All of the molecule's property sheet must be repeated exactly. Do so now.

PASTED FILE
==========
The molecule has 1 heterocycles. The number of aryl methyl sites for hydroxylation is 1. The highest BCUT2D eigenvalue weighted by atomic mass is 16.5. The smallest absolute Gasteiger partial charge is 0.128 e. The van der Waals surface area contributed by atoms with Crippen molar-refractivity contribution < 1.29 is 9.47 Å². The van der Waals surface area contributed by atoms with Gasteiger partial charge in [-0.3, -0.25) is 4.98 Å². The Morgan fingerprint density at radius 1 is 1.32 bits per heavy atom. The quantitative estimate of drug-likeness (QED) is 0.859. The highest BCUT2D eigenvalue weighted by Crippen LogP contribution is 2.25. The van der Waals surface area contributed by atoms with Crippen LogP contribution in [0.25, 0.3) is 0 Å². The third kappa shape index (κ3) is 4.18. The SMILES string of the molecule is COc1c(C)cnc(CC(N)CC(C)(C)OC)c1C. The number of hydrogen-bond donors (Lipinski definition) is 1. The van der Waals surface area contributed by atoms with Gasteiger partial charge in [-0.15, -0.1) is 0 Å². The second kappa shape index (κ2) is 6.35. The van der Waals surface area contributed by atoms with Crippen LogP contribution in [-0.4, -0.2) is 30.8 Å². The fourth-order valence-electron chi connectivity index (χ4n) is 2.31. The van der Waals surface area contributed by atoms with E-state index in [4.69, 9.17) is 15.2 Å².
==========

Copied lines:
The molecule has 1 heterocycles. The number of aryl methyl sites for hydroxylation is 1. The highest BCUT2D eigenvalue weighted by atomic mass is 16.5. The smallest absolute Gasteiger partial charge is 0.128 e. The van der Waals surface area contributed by atoms with Crippen molar-refractivity contribution < 1.29 is 9.47 Å². The van der Waals surface area contributed by atoms with Gasteiger partial charge in [-0.3, -0.25) is 4.98 Å². The Morgan fingerprint density at radius 1 is 1.32 bits per heavy atom. The quantitative estimate of drug-likeness (QED) is 0.859. The highest BCUT2D eigenvalue weighted by Crippen LogP contribution is 2.25. The van der Waals surface area contributed by atoms with Crippen LogP contribution in [0.25, 0.3) is 0 Å². The third kappa shape index (κ3) is 4.18. The SMILES string of the molecule is COc1c(C)cnc(CC(N)CC(C)(C)OC)c1C. The number of hydrogen-bond donors (Lipinski definition) is 1. The van der Waals surface area contributed by atoms with Gasteiger partial charge in [-0.15, -0.1) is 0 Å². The second kappa shape index (κ2) is 6.35. The van der Waals surface area contributed by atoms with Crippen LogP contribution in [-0.4, -0.2) is 30.8 Å². The fourth-order valence-electron chi connectivity index (χ4n) is 2.31. The van der Waals surface area contributed by atoms with E-state index in [4.69, 9.17) is 15.2 Å².